Pictures of plastic waste clogging our oceans and destroying marine life is a visible sign of the crisis that is engulfing our environment. Indeed it is estimated that by 2050 there could be more plastic than fish in our oceans. The need for urgent action to address the problem is all too apparent if our environment – both on land and at sea – is to survive.
In New Zealand, the Government is moving to completely ban the use of single use plastic shopping bags by the middle of 2019. Some retailers have already voluntarily done so while others have moved to the use of non-plastic packaging alternatives. Consumers are playing an increasingly proactive and conscientious role in reducing their individual consumption of plastic.
Tackling the source of the problem
It is apparent that such initiatives which focus on the end users of plastics are not going to be enough to tackle the urgency and magnitude of our global plastics problem. And it is also apparent that in the modern global economy it is not possible nor practical simply to eliminate plastics altogether. We need to target the source of the problem – the production, distribution and collection of plastics in order to make a sustainable difference to the environment.
So – what if a circular economy for plastics could be created which ensures that plastic material never becomes waste pollution? The United Kingdom based Ellen MacArthur Foundation asked itself this question and was convinced that the combined power of innovation, industry, finance, policy and individuals could make this a reality.
The New Plastics Economy Global Commitment
Enter: The New Plastics Economy Global Commitment, launched by the Ellen MacArthur Foundation on 29 October 2018.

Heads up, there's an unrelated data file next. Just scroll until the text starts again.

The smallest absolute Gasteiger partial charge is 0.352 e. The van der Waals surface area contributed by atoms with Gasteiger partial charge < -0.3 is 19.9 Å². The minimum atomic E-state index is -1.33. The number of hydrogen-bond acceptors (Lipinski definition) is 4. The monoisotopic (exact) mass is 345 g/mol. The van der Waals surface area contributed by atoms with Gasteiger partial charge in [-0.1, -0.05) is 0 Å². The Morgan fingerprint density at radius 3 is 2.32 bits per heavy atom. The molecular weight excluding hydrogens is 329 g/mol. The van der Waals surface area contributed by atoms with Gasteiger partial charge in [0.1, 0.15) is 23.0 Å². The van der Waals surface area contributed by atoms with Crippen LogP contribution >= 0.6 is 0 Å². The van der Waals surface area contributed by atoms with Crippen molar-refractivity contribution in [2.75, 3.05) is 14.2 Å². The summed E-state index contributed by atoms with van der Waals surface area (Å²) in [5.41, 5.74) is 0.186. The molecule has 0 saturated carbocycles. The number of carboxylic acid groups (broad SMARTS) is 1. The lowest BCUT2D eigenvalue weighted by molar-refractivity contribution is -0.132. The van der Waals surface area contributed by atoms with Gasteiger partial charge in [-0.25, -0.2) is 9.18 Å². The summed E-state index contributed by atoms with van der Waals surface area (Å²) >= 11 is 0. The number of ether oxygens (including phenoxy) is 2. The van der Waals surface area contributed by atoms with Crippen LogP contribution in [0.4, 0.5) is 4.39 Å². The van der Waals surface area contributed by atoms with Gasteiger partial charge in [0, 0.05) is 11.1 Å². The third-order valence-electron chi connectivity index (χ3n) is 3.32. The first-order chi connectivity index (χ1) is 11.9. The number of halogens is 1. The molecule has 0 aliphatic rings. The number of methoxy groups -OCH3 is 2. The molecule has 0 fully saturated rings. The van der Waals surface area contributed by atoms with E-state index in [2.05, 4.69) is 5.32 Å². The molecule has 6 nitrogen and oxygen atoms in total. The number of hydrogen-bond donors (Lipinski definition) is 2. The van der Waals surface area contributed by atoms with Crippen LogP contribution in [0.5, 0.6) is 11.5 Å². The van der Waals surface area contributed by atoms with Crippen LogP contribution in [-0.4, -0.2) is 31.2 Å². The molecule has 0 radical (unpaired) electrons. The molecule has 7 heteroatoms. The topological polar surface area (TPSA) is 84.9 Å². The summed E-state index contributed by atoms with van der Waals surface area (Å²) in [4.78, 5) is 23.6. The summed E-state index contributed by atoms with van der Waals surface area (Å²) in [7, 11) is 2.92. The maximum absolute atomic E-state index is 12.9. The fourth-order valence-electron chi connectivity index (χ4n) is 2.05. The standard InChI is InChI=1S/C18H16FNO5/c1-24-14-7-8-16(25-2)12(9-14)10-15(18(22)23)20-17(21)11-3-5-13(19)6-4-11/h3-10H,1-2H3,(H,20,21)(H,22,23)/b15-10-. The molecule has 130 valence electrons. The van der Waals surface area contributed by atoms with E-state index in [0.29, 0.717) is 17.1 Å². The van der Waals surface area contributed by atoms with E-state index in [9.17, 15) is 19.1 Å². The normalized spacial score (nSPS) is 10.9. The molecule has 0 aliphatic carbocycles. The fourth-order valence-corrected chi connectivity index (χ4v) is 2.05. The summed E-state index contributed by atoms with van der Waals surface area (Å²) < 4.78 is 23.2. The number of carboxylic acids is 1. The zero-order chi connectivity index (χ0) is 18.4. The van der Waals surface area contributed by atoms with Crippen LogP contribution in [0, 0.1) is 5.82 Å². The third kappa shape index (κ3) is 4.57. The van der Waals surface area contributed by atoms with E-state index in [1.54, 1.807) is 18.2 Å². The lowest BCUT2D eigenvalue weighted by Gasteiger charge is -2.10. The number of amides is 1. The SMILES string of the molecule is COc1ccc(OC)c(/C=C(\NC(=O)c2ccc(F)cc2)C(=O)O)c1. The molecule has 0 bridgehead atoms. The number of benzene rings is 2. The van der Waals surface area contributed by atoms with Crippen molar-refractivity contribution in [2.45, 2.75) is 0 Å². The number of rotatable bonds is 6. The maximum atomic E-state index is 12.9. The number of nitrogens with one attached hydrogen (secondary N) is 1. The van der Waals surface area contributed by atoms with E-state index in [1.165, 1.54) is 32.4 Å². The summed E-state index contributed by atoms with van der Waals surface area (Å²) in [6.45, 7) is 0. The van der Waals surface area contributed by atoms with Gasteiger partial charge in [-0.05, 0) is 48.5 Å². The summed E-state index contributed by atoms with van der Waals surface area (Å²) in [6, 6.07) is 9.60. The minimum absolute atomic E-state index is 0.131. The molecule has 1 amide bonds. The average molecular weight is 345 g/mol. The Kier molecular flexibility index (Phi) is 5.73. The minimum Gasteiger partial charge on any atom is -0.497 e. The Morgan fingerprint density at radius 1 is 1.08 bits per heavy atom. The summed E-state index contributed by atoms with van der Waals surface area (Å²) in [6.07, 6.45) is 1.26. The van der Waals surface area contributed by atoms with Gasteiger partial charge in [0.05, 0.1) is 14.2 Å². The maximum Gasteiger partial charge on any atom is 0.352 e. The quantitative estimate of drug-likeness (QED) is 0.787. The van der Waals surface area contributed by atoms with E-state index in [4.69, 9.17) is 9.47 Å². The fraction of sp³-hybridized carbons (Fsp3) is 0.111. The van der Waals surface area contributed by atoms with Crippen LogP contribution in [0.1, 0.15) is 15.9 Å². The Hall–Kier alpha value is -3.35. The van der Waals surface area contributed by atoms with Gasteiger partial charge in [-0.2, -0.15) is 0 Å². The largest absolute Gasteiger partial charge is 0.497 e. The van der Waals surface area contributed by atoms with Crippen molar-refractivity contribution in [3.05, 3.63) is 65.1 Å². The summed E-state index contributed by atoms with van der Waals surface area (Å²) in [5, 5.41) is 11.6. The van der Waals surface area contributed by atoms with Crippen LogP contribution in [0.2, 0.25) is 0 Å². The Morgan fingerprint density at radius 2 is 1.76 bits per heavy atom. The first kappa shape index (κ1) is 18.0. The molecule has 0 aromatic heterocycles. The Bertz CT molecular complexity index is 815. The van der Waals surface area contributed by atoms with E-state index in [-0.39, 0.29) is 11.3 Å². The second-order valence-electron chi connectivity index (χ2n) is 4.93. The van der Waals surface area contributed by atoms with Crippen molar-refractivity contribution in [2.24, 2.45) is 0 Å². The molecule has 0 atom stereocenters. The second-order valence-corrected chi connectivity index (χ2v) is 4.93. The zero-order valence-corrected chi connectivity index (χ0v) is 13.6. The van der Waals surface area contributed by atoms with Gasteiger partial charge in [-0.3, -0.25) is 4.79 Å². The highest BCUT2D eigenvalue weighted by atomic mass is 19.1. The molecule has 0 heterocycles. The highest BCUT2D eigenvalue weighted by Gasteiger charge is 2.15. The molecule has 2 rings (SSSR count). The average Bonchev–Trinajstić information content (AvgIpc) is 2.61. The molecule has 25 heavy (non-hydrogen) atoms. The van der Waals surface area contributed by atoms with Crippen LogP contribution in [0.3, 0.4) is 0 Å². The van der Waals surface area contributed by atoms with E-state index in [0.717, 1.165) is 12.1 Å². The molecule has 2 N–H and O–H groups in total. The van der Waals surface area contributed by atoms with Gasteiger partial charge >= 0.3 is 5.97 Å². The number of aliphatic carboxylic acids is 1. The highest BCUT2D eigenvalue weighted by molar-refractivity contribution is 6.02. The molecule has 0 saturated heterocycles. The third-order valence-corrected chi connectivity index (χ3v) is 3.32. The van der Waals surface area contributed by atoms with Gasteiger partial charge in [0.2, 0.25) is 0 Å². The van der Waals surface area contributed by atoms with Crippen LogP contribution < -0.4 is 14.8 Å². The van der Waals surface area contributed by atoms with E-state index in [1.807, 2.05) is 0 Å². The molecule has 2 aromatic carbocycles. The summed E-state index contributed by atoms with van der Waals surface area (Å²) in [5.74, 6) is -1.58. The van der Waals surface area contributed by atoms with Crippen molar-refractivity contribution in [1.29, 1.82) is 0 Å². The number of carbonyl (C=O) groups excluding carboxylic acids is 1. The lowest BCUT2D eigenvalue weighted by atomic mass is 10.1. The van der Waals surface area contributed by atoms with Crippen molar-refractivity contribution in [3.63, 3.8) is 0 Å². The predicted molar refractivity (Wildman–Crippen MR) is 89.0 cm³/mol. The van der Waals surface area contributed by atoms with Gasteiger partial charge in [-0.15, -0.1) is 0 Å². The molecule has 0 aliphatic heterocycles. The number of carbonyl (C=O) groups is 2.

The Global Commitment aims to create a “new normal” for plastic packaging with three targets:
- Eliminate problematic or unnecessary plastic packaging and move from single use to reusable packaging models.
- Innovate to ensure that 100% of plastic packaging can be easily and safely reused, recycled or composted by 2025.
- Circulate plastic produced by significantly increasing the amounts of plastics reused or recycled and made into new packaging or products.
The ultimate aim of these targets is that no plastic should end up in the environment. Under the commitment, the targets will be reviewed every 18 months and become increasingly ambitious until a circular economy for plastics is fully attained.
For this to happen, businesses producing and/or selling packaging must take responsibility beyond the design and use of their packaging. This includes contributing towards used plastic being collected and reused, recycled or composted. Signatory businesses commit to publishing annual data on their progress to help drive momentum and ensure transparency.
A global movement
The Commitment is more than wordy ambition. It already has real momentum behind it. Its 25+ signatories so far already include some of the world’s largest packaging producers, brands, retailers and recyclers as well as governments and non governmental organisations. In New Zealand, early adopters include the Ministry for the Environment and New Zealand King Salmon Company Ltd.
Towards a new normal for sustainable plastic
Ellen MacArthur has described the Foundation’s vision for a circular economy for plastics as a “line in the sand”. Despite the challenges and complexities of the journey ahead, she challenges businesses and governments to join the “race the to the top to an economy in which [plastic] material never becomes waste or pollution” to the huge benefit of society, the economy and the environment.
To learn more about the Global Commitment and what it might mean for your business check out the Ellen MacArthur Foundation website.
Using recycled plastic doesn’t have to be difficult
Here at Custom-Pak, we value the importance of considering the environmental impact of our actions. To put our money where our mouth is, we only use 100% recyclable plastic packaging – much of which has already been recycled and repurposed. Click here to read our plastic recycling guide.